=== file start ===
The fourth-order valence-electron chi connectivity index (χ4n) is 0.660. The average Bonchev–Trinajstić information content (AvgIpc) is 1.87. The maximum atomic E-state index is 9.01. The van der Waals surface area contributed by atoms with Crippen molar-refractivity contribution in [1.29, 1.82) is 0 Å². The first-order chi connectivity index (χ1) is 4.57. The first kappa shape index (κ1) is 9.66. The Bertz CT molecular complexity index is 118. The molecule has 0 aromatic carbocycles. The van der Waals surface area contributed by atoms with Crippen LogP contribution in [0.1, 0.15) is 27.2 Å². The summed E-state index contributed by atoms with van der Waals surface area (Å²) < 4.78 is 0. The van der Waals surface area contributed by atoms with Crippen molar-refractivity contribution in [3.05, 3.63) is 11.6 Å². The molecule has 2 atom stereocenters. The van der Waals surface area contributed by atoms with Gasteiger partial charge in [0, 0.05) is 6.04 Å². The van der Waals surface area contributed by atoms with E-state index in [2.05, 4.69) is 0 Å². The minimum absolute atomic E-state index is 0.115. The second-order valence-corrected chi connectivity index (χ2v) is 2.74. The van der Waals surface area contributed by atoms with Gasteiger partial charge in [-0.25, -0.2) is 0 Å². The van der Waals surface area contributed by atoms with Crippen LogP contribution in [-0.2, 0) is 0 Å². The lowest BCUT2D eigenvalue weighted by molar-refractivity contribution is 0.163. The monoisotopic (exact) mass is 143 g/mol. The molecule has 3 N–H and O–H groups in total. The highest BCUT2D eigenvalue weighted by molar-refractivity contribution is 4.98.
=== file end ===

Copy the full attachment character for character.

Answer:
The fourth-order valence-electron chi connectivity index (χ4n) is 0.660. The average Bonchev–Trinajstić information content (AvgIpc) is 1.87. The maximum atomic E-state index is 9.01. The van der Waals surface area contributed by atoms with Crippen molar-refractivity contribution in [1.29, 1.82) is 0 Å². The first-order chi connectivity index (χ1) is 4.57. The first kappa shape index (κ1) is 9.66. The Bertz CT molecular complexity index is 118. The molecule has 0 aromatic carbocycles. The van der Waals surface area contributed by atoms with Crippen LogP contribution in [0.1, 0.15) is 27.2 Å². The summed E-state index contributed by atoms with van der Waals surface area (Å²) < 4.78 is 0. The van der Waals surface area contributed by atoms with Crippen molar-refractivity contribution in [3.05, 3.63) is 11.6 Å². The molecule has 2 atom stereocenters. The van der Waals surface area contributed by atoms with Gasteiger partial charge in [0, 0.05) is 6.04 Å². The van der Waals surface area contributed by atoms with E-state index in [2.05, 4.69) is 0 Å². The minimum absolute atomic E-state index is 0.115. The second-order valence-corrected chi connectivity index (χ2v) is 2.74. The van der Waals surface area contributed by atoms with Gasteiger partial charge in [-0.25, -0.2) is 0 Å². The van der Waals surface area contributed by atoms with Crippen LogP contribution in [-0.2, 0) is 0 Å². The lowest BCUT2D eigenvalue weighted by molar-refractivity contribution is 0.163. The monoisotopic (exact) mass is 143 g/mol. The molecule has 3 N–H and O–H groups in total. The highest BCUT2D eigenvalue weighted by molar-refractivity contribution is 4.98.